... Nothingness, along with the ‘‘comprehension’’ (of Cri- tique of Dialectical Reason) and the ‘‘lived experience’’ (of the Flaubert biog- raphy), are ‘‘functional equivalents of the classical unconscious 17 So, for example, Sartre’s famous woman is in bad faith because she reflectively constructs versions of...
Journal Article
boundary 2 (2000) 27 (1): 97–119.
Published: 01 February 2000
... significance. This is also why, though in his own terms, Gustave Flaubert was so fascinated and repelled by them. Hence the interest in his extraordinary project, The Dictionary of Received Ideas, for any rhetorician. What else...
Journal Article
boundary 2 (2002) 29 (3): 91–103.
Published: 01 August 2002
..., the entire novel. And it is also the state of the French language in the 6736 boundary 2 29:3 / sheet 105 of 265 moment and place in which Flaubert wrote; it is the history of French society, ideology, politics, colloquial expressions and all the...
Journal Article
boundary 2 (2019) 46 (4): 63–93.
Published: 01 November 2019
Journal Article
boundary 2 (2001) 28 (1): 1–18.
Published: 01 February 2001
... aspects of one another. A similar mode of representation dominates, for example, Thomas Hardy’s fiction, but it lacks the critique of the imperial project, along with an almost pious regard for it, that we find in Conrad. However, Conrad is the most important, even more so than Gustave Flaubert, of a...
Journal Article
boundary 2 (2003) 30 (2): 195–216.
Published: 01 May 2003
... the thirties by its position in the world of literature. It is not a protest novel, though it has sometimes been read that way; as a negative bildungsroman that brings its protagonist close to politically explosive events without fully involving him in them, it is more like Flaubert’s Sentimental...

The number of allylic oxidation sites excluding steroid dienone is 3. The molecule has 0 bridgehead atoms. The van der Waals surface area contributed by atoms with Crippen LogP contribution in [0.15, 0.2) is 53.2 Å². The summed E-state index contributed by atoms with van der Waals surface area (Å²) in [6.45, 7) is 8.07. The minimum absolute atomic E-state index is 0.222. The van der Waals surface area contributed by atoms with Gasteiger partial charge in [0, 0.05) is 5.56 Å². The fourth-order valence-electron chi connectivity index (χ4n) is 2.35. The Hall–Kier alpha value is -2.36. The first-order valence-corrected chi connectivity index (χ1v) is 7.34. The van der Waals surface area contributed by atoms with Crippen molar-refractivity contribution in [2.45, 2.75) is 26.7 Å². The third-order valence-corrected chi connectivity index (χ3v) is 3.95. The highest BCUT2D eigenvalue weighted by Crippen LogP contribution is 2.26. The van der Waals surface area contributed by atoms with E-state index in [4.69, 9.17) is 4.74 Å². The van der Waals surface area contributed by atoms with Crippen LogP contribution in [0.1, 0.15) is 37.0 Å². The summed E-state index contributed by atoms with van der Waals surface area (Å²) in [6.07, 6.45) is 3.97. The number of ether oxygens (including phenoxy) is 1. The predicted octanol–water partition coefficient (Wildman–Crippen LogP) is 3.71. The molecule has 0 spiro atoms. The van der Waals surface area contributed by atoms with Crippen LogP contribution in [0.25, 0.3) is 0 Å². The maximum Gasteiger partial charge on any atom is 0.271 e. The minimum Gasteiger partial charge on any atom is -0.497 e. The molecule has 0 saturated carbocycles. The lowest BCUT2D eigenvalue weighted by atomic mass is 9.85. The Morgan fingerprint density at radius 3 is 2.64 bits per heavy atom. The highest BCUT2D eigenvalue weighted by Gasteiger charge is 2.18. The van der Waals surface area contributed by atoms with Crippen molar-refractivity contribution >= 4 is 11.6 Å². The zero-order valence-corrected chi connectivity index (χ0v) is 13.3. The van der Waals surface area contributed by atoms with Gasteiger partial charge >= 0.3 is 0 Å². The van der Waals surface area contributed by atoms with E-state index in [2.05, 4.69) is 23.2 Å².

Journal Article
boundary 2 (2017) 44 (1): 35–52.
Published: 01 February 2017
... repro-­duce. These copyists re-produce­ as Bartleby and as Herman Melville him- self will do, as reader of the book which he transposes and copies while doing so. They reproduce like Bouvard and Pécuchet and as Gustave Flau- bert himself will also do—Flaubert who, by his own account, devours...
Journal Article
boundary 2 (2009) 36 (2): 11–30.
Published: 01 May 2009
...) and its flat statement that “[t]he novel ended with Flaubert and with James.” (In the year of Trill- ing’s essay, for example, it was reprinted in an important summary volume: T. S. Eliot, “Ulysses, Order, and Myth,” in Forms of Modern Fiction: Essays in Honor of Joseph War- ren Beach, ed...
Journal Article
boundary 2 (2010) 37 (3): 101–122.
Published: 01 August 2010
Journal Article
boundary 2 (2015) 42 (4): 139–158.
Published: 01 November 2015
... Gustave Flaubert, Henry Adams, Walter Benjamin, William Empson, and Said? According to David Bevington of the University of Chicago (the 144 boundary 2 / November 2015 kind of institution whose cloisters Wolcott never got into), the elite of Eliza- bethan England decided they had made a big...
Journal Article
boundary 2 (2011) 38 (3): 27–65.
Published: 01 August 2011
..., democracy, or indeed any political system or historical movement to translate into the kind of autonomy they were concerned with (an idea that runs from Baudelaire and Gustave Flaubert to Franz Kafka and John Dos Passos Marshall Berman similarly refers to the historical experi- ence of...